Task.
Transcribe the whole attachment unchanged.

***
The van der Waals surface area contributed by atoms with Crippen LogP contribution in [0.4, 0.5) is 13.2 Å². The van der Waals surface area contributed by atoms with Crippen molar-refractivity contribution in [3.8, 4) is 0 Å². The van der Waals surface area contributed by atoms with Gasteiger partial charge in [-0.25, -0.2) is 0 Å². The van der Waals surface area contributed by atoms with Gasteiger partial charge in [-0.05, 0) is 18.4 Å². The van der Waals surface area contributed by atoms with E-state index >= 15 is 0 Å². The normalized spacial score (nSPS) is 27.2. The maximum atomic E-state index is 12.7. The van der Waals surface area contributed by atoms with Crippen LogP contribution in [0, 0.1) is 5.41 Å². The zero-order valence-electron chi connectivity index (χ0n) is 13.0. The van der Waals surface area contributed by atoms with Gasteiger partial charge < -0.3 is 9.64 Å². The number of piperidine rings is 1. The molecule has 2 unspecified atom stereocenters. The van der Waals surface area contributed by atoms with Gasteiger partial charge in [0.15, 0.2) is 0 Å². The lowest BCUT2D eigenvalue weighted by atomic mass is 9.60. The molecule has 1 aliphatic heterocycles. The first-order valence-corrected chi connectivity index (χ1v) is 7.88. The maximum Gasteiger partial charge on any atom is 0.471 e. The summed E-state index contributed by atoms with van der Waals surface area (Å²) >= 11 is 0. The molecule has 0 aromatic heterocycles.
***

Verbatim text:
The van der Waals surface area contributed by atoms with Crippen LogP contribution in [0.4, 0.5) is 13.2 Å². The van der Waals surface area contributed by atoms with Crippen molar-refractivity contribution in [3.8, 4) is 0 Å². The van der Waals surface area contributed by atoms with Gasteiger partial charge in [-0.25, -0.2) is 0 Å². The van der Waals surface area contributed by atoms with Gasteiger partial charge in [-0.05, 0) is 18.4 Å². The van der Waals surface area contributed by atoms with E-state index >= 15 is 0 Å². The normalized spacial score (nSPS) is 27.2. The maximum atomic E-state index is 12.7. The van der Waals surface area contributed by atoms with Crippen LogP contribution in [0, 0.1) is 5.41 Å². The zero-order valence-electron chi connectivity index (χ0n) is 13.0. The van der Waals surface area contributed by atoms with Gasteiger partial charge < -0.3 is 9.64 Å². The number of piperidine rings is 1. The molecule has 2 unspecified atom stereocenters. The van der Waals surface area contributed by atoms with Gasteiger partial charge in [0.15, 0.2) is 0 Å². The lowest BCUT2D eigenvalue weighted by atomic mass is 9.60. The molecule has 1 aliphatic heterocycles. The first-order valence-corrected chi connectivity index (χ1v) is 7.88. The maximum Gasteiger partial charge on any atom is 0.471 e. The summed E-state index contributed by atoms with van der Waals surface area (Å²) >= 11 is 0. The molecule has 0 aromatic heterocycles.